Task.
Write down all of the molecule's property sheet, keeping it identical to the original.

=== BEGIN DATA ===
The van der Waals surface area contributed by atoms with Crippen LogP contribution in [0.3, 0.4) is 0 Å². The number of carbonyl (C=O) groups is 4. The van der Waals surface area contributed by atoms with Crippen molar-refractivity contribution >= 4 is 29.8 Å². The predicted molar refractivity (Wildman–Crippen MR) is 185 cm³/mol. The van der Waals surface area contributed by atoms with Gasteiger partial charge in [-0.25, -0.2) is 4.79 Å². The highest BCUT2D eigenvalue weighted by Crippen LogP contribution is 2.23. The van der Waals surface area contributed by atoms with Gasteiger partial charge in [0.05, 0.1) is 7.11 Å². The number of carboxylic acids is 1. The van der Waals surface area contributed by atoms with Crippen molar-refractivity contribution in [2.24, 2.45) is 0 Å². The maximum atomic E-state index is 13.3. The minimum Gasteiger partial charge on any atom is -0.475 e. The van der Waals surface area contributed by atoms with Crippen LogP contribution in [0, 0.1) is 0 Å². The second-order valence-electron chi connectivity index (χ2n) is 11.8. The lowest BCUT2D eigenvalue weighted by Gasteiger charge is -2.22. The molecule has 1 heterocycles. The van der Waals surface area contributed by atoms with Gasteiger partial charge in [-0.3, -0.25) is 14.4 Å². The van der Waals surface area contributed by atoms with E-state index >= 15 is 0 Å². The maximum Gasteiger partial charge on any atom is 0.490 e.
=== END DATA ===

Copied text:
The van der Waals surface area contributed by atoms with Crippen LogP contribution in [0.3, 0.4) is 0 Å². The number of carbonyl (C=O) groups is 4. The van der Waals surface area contributed by atoms with Crippen molar-refractivity contribution >= 4 is 29.8 Å². The predicted molar refractivity (Wildman–Crippen MR) is 185 cm³/mol. The van der Waals surface area contributed by atoms with Gasteiger partial charge in [-0.25, -0.2) is 4.79 Å². The highest BCUT2D eigenvalue weighted by Crippen LogP contribution is 2.23. The van der Waals surface area contributed by atoms with Gasteiger partial charge in [0.05, 0.1) is 7.11 Å². The number of carboxylic acids is 1. The van der Waals surface area contributed by atoms with Crippen molar-refractivity contribution in [2.24, 2.45) is 0 Å². The maximum atomic E-state index is 13.3. The minimum Gasteiger partial charge on any atom is -0.475 e. The van der Waals surface area contributed by atoms with Crippen LogP contribution in [0, 0.1) is 0 Å². The second-order valence-electron chi connectivity index (χ2n) is 11.8. The lowest BCUT2D eigenvalue weighted by Gasteiger charge is -2.22. The molecule has 1 heterocycles. The van der Waals surface area contributed by atoms with Gasteiger partial charge in [-0.3, -0.25) is 14.4 Å². The van der Waals surface area contributed by atoms with E-state index >= 15 is 0 Å². The maximum Gasteiger partial charge on any atom is 0.490 e.